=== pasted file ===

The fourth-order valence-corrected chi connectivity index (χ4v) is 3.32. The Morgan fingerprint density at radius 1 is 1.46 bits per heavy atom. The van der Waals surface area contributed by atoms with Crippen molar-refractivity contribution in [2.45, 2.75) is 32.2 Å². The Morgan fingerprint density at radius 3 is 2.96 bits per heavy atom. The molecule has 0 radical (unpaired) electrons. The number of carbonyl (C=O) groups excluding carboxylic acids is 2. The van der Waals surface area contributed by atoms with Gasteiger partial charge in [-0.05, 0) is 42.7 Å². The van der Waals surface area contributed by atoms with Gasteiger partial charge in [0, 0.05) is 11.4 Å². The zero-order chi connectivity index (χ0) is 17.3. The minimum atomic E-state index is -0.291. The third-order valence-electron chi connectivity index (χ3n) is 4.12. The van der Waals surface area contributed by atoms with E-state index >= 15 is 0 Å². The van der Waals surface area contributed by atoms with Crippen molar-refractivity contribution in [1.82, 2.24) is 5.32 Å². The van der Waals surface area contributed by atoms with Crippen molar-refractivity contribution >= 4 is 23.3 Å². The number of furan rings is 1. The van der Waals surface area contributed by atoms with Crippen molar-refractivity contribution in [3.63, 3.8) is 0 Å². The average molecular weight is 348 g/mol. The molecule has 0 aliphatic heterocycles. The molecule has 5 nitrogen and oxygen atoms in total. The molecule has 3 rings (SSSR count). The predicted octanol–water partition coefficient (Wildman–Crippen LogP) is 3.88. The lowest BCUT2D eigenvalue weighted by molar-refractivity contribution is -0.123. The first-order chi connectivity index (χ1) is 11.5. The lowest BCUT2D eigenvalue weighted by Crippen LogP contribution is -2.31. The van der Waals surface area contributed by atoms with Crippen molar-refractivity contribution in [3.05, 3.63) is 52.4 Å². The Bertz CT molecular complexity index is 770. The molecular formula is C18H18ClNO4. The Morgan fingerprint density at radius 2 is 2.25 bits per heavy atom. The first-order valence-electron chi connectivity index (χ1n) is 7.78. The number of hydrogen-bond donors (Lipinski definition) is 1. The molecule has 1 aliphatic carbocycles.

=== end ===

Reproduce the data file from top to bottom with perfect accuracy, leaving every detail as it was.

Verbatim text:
The fourth-order valence-corrected chi connectivity index (χ4v) is 3.32. The Morgan fingerprint density at radius 1 is 1.46 bits per heavy atom. The van der Waals surface area contributed by atoms with Crippen molar-refractivity contribution in [2.45, 2.75) is 32.2 Å². The Morgan fingerprint density at radius 3 is 2.96 bits per heavy atom. The molecule has 0 radical (unpaired) electrons. The number of carbonyl (C=O) groups excluding carboxylic acids is 2. The van der Waals surface area contributed by atoms with Gasteiger partial charge in [-0.05, 0) is 42.7 Å². The van der Waals surface area contributed by atoms with Gasteiger partial charge in [0, 0.05) is 11.4 Å². The zero-order chi connectivity index (χ0) is 17.3. The minimum atomic E-state index is -0.291. The third-order valence-electron chi connectivity index (χ3n) is 4.12. The van der Waals surface area contributed by atoms with E-state index >= 15 is 0 Å². The van der Waals surface area contributed by atoms with Crippen molar-refractivity contribution in [1.82, 2.24) is 5.32 Å². The van der Waals surface area contributed by atoms with Crippen molar-refractivity contribution >= 4 is 23.3 Å². The number of furan rings is 1. The van der Waals surface area contributed by atoms with Crippen molar-refractivity contribution in [3.63, 3.8) is 0 Å². The average molecular weight is 348 g/mol. The molecule has 0 aliphatic heterocycles. The molecule has 5 nitrogen and oxygen atoms in total. The molecule has 3 rings (SSSR count). The predicted octanol–water partition coefficient (Wildman–Crippen LogP) is 3.88. The lowest BCUT2D eigenvalue weighted by molar-refractivity contribution is -0.123. The first-order chi connectivity index (χ1) is 11.5. The lowest BCUT2D eigenvalue weighted by Crippen LogP contribution is -2.31. The van der Waals surface area contributed by atoms with Crippen molar-refractivity contribution in [3.05, 3.63) is 52.4 Å². The Bertz CT molecular complexity index is 770. The molecular formula is C18H18ClNO4. The Morgan fingerprint density at radius 2 is 2.25 bits per heavy atom. The first-order valence-electron chi connectivity index (χ1n) is 7.78. The number of hydrogen-bond donors (Lipinski definition) is 1. The molecule has 1 aliphatic carbocycles.